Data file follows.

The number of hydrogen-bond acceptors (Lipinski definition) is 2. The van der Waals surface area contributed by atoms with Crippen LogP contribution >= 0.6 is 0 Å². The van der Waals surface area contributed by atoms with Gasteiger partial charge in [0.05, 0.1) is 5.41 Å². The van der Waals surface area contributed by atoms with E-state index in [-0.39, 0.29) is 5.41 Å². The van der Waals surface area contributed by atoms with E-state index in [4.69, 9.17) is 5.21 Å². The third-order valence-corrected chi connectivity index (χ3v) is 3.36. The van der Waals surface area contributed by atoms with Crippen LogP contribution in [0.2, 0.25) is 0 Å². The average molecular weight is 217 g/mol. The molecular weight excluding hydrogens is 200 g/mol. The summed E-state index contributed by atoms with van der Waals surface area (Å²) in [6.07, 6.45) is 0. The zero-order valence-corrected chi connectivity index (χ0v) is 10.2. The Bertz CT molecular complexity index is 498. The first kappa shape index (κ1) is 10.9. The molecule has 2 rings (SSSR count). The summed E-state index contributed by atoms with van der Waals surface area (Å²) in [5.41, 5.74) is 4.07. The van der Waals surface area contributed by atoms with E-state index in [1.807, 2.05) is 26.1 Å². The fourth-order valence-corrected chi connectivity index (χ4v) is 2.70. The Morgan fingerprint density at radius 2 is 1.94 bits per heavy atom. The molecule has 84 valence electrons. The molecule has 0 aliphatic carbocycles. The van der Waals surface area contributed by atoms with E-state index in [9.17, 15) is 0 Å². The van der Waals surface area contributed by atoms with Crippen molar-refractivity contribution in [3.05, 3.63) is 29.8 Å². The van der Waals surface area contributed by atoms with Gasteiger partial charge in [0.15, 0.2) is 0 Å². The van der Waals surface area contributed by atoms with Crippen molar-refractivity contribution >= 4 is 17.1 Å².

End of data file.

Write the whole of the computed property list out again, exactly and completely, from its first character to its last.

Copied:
The number of hydrogen-bond acceptors (Lipinski definition) is 2. The van der Waals surface area contributed by atoms with Crippen LogP contribution >= 0.6 is 0 Å². The van der Waals surface area contributed by atoms with Gasteiger partial charge in [0.05, 0.1) is 5.41 Å². The van der Waals surface area contributed by atoms with E-state index in [-0.39, 0.29) is 5.41 Å². The van der Waals surface area contributed by atoms with E-state index in [4.69, 9.17) is 5.21 Å². The third-order valence-corrected chi connectivity index (χ3v) is 3.36. The van der Waals surface area contributed by atoms with Crippen LogP contribution in [0.2, 0.25) is 0 Å². The average molecular weight is 217 g/mol. The molecular weight excluding hydrogens is 200 g/mol. The summed E-state index contributed by atoms with van der Waals surface area (Å²) in [6.07, 6.45) is 0. The zero-order valence-corrected chi connectivity index (χ0v) is 10.2. The Bertz CT molecular complexity index is 498. The first kappa shape index (κ1) is 10.9. The molecule has 2 rings (SSSR count). The summed E-state index contributed by atoms with van der Waals surface area (Å²) in [5.41, 5.74) is 4.07. The van der Waals surface area contributed by atoms with E-state index in [1.807, 2.05) is 26.1 Å². The fourth-order valence-corrected chi connectivity index (χ4v) is 2.70. The Morgan fingerprint density at radius 2 is 1.94 bits per heavy atom. The molecule has 84 valence electrons. The molecule has 0 aliphatic carbocycles. The van der Waals surface area contributed by atoms with E-state index in [9.17, 15) is 0 Å². The van der Waals surface area contributed by atoms with Crippen molar-refractivity contribution in [3.05, 3.63) is 29.8 Å². The van der Waals surface area contributed by atoms with Gasteiger partial charge in [0.15, 0.2) is 0 Å². The van der Waals surface area contributed by atoms with Crippen molar-refractivity contribution >= 4 is 17.1 Å².